Massacre of the Ikhwan
The mass shooting of Islamist protesters by security forces at a sit-in for ousted President Mohamed Morsi on Monday injected new outrage into the standoff over his removal by Egypt’s top generals, darkening hopes that they might reconcile the polarizing forces that have torn at the fabric of the country.
It was by far the deadliest day of violence since the revolt that overthrew former President Hosni Mubarak in January 2011. Within a few hours around dawn, advancing soldiers and police officers killed at least 51 people and wounded more than 400, almost all hit by gunfire, health officials said.
Army and police spokesmen said that one soldier and two policemen also had been killed. But witnesses and video footage said one of the policemen appeared to have been shot by soldiers, and the military provided little evidence to back its claim that the fighting had been instigated by the Islamists.This is the same military that in October 2011 killed Copts at a peaceful protest, and there is at present to reason to believe that the Islamists were the instigators. The Muslim Brotherhood is a highly disciplined protest force, and I just can't picture aggressive freelancing at one of their demonstrations. What this will do is drive a wedge between the Islamists and Egypt's political process, pushing some in that political camp to violence, as we've already seen in the formation of this Ansar al-Sharia group. It is a replay of Nasser's crackdown on the group, which led to the reactivation of militant special branches in the 1960's.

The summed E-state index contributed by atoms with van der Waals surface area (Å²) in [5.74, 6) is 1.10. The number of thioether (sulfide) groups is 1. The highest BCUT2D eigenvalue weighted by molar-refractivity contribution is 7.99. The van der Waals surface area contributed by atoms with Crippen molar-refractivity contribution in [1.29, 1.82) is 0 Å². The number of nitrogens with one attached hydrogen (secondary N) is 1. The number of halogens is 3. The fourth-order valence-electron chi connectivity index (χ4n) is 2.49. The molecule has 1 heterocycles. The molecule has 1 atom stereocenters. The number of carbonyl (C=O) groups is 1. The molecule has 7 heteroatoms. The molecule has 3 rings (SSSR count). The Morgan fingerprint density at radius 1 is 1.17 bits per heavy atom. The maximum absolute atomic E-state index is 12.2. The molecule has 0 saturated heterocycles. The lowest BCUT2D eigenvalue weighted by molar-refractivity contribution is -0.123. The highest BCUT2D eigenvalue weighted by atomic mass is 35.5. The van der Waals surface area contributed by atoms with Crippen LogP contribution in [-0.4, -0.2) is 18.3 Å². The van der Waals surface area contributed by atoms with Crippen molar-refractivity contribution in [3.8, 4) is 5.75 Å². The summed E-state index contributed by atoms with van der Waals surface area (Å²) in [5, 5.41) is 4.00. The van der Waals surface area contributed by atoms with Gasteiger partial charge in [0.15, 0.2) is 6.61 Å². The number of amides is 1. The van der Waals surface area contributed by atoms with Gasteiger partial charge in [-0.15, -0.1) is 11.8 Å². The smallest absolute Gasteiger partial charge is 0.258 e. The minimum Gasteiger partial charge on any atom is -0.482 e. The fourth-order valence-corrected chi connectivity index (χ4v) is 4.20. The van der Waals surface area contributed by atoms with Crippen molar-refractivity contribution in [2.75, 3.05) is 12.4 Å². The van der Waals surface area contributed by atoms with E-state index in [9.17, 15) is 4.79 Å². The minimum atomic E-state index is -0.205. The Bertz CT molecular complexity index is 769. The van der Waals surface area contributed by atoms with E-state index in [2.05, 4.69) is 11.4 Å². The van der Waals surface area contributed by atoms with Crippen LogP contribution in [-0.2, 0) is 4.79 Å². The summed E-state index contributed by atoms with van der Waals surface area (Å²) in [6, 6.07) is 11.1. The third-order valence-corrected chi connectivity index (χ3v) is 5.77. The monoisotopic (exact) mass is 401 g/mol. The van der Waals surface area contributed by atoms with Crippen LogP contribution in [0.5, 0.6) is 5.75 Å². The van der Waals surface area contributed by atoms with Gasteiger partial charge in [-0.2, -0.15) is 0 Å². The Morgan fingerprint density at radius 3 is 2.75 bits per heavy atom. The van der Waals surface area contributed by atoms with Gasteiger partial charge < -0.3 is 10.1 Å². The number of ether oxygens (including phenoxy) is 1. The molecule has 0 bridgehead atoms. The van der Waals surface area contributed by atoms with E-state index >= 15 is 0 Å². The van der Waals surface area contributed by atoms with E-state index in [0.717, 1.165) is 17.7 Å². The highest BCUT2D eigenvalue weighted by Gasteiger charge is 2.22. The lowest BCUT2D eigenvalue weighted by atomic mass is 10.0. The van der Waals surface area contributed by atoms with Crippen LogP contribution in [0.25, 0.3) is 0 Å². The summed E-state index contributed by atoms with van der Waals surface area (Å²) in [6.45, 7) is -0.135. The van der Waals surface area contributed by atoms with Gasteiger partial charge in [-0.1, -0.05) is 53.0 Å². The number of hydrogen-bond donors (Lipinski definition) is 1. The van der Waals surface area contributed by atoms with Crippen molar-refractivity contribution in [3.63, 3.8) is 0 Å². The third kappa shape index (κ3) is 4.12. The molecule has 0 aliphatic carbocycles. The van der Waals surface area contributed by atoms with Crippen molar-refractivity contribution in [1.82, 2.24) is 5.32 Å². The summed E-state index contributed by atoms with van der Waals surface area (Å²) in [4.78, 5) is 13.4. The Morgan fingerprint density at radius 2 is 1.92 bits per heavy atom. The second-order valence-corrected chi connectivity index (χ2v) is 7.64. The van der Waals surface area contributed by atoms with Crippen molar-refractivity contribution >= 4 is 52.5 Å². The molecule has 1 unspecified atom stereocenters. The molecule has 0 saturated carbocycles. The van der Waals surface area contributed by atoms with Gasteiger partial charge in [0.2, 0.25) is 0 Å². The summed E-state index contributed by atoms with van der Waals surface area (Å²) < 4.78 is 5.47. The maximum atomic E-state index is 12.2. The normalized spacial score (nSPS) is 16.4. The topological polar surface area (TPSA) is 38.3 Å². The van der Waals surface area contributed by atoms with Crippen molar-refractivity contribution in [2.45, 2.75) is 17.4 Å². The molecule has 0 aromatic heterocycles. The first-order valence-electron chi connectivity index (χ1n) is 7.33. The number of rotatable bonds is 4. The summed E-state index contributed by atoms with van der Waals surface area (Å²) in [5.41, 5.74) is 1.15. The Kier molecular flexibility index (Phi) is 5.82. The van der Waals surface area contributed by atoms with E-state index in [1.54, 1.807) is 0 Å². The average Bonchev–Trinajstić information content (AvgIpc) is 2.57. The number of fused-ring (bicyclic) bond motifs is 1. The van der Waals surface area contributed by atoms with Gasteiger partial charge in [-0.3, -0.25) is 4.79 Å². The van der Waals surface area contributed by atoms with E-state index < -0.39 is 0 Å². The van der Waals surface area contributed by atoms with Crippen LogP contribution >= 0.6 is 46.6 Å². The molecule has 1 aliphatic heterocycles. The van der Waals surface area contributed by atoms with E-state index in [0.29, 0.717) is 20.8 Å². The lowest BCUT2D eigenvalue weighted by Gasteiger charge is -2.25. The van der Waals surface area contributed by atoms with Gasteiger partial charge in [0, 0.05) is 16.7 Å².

UPDATE: Juan Cole notes that there is some evidence the military may have been provoked.